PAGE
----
How to Become a Pediatrician

Though the road to becoming a pediatrician is long, the work is interesting and rewarding. Read the steps listed below and learn about how you can become a pediatrician.

  1. Excel in high school and university. It's best to decide to become a pediatrician while you're still in high school. Because competition to get into medical school is aggressive, it's necessary to have excellent grades throughout high school and college. Your college studies should be focused in the sciences and math, including biology, chemistry, statistics and algebra [source: AAP].
  2. Go to medical school. Take the Medical School Admission Test (MCAT), and apply to medical school. Hopefully you'll be accepted to the medical school of your choice. Otherwise, you may have to go to a different medical school.
  3. Pass the board exams. The requirements for becoming a certified pediatrician may vary depending on where you live and the medical school you attended. Most American universities require that you pass the national medical board exam before being able to specialize in pediatrics [source: AAP].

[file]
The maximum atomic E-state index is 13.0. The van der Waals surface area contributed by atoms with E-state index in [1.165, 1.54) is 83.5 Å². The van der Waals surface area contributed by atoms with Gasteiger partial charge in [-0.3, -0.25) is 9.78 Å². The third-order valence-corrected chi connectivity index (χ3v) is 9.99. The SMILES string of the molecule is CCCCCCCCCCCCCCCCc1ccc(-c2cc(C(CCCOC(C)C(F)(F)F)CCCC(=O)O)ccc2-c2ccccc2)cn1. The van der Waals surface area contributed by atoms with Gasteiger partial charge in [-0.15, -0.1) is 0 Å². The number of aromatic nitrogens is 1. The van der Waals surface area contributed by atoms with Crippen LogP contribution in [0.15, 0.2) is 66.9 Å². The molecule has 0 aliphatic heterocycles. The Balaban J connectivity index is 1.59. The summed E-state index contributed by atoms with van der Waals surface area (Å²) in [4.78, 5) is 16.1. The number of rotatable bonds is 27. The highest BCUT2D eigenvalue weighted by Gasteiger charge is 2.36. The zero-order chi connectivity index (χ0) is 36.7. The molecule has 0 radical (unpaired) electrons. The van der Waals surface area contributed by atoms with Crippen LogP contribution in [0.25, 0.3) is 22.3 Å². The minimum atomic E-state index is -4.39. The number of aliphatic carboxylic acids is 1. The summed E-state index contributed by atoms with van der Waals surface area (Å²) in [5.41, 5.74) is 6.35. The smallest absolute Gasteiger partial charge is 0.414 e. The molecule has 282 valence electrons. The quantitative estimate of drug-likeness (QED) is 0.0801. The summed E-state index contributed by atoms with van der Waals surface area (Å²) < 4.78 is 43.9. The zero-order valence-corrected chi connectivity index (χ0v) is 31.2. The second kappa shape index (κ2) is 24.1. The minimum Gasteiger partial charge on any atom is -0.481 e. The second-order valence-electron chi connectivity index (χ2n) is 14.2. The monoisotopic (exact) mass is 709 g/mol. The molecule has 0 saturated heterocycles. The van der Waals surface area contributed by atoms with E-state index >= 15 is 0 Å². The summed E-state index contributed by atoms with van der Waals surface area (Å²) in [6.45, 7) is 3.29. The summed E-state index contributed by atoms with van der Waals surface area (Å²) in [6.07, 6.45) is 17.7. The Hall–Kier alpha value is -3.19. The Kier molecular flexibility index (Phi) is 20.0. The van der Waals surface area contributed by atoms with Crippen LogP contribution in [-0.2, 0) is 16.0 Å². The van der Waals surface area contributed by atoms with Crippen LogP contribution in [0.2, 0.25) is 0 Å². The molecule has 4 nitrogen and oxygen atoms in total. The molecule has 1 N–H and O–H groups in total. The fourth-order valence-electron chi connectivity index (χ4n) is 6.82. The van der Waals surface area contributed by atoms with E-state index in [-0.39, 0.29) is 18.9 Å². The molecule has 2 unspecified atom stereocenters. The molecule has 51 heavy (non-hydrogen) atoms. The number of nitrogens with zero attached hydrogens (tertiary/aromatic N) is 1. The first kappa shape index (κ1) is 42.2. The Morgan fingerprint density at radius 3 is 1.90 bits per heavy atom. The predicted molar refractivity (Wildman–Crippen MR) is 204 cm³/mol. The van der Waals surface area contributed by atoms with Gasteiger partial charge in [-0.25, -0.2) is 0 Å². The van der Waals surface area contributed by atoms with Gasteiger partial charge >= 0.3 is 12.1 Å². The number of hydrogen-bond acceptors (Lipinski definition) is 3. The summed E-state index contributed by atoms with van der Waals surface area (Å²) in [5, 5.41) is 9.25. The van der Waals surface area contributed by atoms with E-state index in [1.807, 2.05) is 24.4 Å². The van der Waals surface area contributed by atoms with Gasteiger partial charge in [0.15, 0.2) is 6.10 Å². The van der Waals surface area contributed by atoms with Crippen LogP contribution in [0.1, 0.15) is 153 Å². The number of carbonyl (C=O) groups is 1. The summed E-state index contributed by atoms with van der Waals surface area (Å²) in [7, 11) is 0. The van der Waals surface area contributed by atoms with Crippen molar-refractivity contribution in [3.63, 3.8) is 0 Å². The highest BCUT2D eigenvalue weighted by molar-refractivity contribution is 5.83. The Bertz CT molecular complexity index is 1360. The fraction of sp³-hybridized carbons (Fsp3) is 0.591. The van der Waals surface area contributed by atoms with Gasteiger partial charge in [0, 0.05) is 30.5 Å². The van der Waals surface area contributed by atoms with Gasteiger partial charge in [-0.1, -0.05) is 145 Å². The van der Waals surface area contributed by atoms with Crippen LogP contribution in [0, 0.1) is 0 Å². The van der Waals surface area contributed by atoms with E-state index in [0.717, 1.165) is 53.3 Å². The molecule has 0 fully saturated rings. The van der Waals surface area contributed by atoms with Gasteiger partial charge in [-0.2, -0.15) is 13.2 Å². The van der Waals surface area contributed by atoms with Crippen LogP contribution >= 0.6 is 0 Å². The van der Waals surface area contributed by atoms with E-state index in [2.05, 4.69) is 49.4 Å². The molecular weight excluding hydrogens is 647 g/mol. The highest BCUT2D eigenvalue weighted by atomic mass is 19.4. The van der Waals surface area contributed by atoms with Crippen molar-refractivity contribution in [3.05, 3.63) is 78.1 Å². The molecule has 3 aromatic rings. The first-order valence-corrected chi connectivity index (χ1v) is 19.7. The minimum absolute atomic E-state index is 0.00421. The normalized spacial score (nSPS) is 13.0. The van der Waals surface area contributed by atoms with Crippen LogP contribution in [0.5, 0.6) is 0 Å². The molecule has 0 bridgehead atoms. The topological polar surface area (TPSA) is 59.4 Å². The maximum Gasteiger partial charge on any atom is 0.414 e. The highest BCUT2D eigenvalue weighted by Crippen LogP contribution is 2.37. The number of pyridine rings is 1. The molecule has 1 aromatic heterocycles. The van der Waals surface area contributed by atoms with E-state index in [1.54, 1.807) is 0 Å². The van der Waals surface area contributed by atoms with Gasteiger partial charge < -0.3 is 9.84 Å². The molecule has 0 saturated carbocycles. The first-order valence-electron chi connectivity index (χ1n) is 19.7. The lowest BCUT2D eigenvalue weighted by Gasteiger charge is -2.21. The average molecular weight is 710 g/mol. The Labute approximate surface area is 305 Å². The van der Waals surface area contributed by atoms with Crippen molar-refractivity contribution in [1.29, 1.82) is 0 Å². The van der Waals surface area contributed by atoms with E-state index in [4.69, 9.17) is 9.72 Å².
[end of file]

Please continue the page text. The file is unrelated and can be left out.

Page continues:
4. Complete an internship. A pediatrics internship will prepare you in the specialized field of children's medicine. You will learn how to diagnose early diseases, respond to emergencies and speak to children and parents so that they will understand [source: College Board].
  5. Complete a 36-month residency. Working as a resident doctor will prepare you for a career as a pediatrician. Receiving hands-on practice and working closely with experienced doctors in the field will train you thoroughly [source: AAP].
  6. Pass the American Board of Pediatrics (ABP) certifying exams. Having finished your medical education, you must receive certification from the ABP by providing evidence of your training and residency, and passing written board examinations. If you choose to specialize in a specific area within pediatrics, such as infectious diseases or cardiology, you must apply for subspecialty board certification. You will be required to show evidence of your certification every seven years [source: AAP].